Europe itself, by , seemed to be entering an age of political and social progress. International peace also seemed assured once Otto von Bismarck declared the new German Empire a satisfied power and placed his considerable talents at the service of stability.
The chancellor knew Germany to be a military match for any rival but feared the possibility of a coalition. Since France would never be reconciled to her reduced status and the loss of Alsace-Lorraine imposed by the treaty ending the Franco-German War , Bismarck strove to keep France isolated. Such a combination was always vulnerable to Austro-Russian rivalry over the Eastern Question —the problem of how to organize the feuding Balkan nationalities gradually freeing themselves from the decrepit Ottoman Empire.
After the Slavic provinces of Bosnia and Hercegovina rebelled against Ottoman rule in and Russia made war on the Ottoman Empire two years later, the Dreikaiserbund collapsed. Bismarck achieved a compromise at the Congress of Berlin , but Austro-Russian amity was not restored. In , therefore, Bismarck concluded a permanent peacetime military alliance with Austria, whereupon the tsarist government, to court German favour, agreed to a renewal of the Dreikaiserbund in Italy, seeking aid for her Mediterranean ambitions, joined Germany and Austria-Hungary to form the Triple Alliance in The next Balkan crisis, which erupted in Bulgaria in , again tempted Russia to expand its influence to the gates of Constantinople.
Bismarck dared not oppose the Russians lest he push them toward an alliance with vengeful France. Should that temper change, or less adept leadership succeed Bismarck, Germany had the potential to become the major disrupter of European stability. For the constitution drafted by Bismarck for the Second Reich was a dysfunctional document designed to satisfy middle-class nationalism while preserving the power of the Prussian crown and the Junker class the Prussian landed aristocracy.
Apparently a federal empire, Germany was in fact dominated by Prussia , which was larger in area and population than all the other states combined. The king of Prussia was kaiser and chief warlord of the German armies; the prime minister of Prussia was the federal chancellor, responsible, not to a majority in the Reichstag , but only to the crown.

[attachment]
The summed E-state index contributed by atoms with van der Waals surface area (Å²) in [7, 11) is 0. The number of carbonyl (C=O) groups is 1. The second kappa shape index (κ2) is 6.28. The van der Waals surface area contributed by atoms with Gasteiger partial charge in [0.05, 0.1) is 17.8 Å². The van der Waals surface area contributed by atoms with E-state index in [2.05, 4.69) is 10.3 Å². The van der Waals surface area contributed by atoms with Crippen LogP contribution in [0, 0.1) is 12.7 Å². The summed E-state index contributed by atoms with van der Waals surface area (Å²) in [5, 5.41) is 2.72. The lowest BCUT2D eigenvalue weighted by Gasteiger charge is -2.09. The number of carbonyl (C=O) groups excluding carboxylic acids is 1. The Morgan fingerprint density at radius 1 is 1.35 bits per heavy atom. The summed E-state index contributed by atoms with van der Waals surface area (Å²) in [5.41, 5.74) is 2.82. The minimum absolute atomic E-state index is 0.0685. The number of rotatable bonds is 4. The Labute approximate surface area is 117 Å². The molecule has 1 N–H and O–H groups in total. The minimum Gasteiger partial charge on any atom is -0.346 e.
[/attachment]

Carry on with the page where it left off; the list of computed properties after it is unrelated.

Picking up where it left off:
Furthermore, Prussia retained a three-class voting system weighted in favour of the wealthy. The army remained, in Prussian tradition, virtually a state within the state, loyal to the kaiser alone. In sum, Germany remained a semi-autocratic military monarchy even as it blossomed into an industrial mass society.
The lack of outlets for popular dissent and reform was especially damaging given the cleavages that continued to plague Germany after unification: Protestant North versus Catholic South, agriculture versus industry, Prussia versus the other states, Junkers versus middle-class liberals, industrialists versus the increasingly socialist working class.
Bismarck manipulated the parties and interests as he did foreign powers. Austria-Hungary and Russia, still overwhelmingly agrarian, faced different challenges by the end of the 19th century. Most acute for Austria-Hungary was the nationality question.
An heir to the universalist vision of the Holy Roman Empire , Austria-Hungary was a multinational empire composed not only of Germans and Magyars but also of in 4,, Czechs and Slovaks, 3,, Ruthenes, 2,, Poles, 2,, Romanians, 3,, Serbs and Croats, about 1,, Slovenes, and , Italians.
Thus, the Habsburgs faced the challenge of accommodating the nationalism of their ethnic minorities without provoking the dissolution of their empire. In British, French, and, increasingly, Russian opinion, Austria-Hungary was simply out of step with the times, moribund , and, after Turkey , the most despised of states.
But the progress of nationalism gradually undermined the legitimacy of the old empires. Ironically, Austria existed from to in a symbiotic relationship with her ancient enemy, the Ottoman Empire.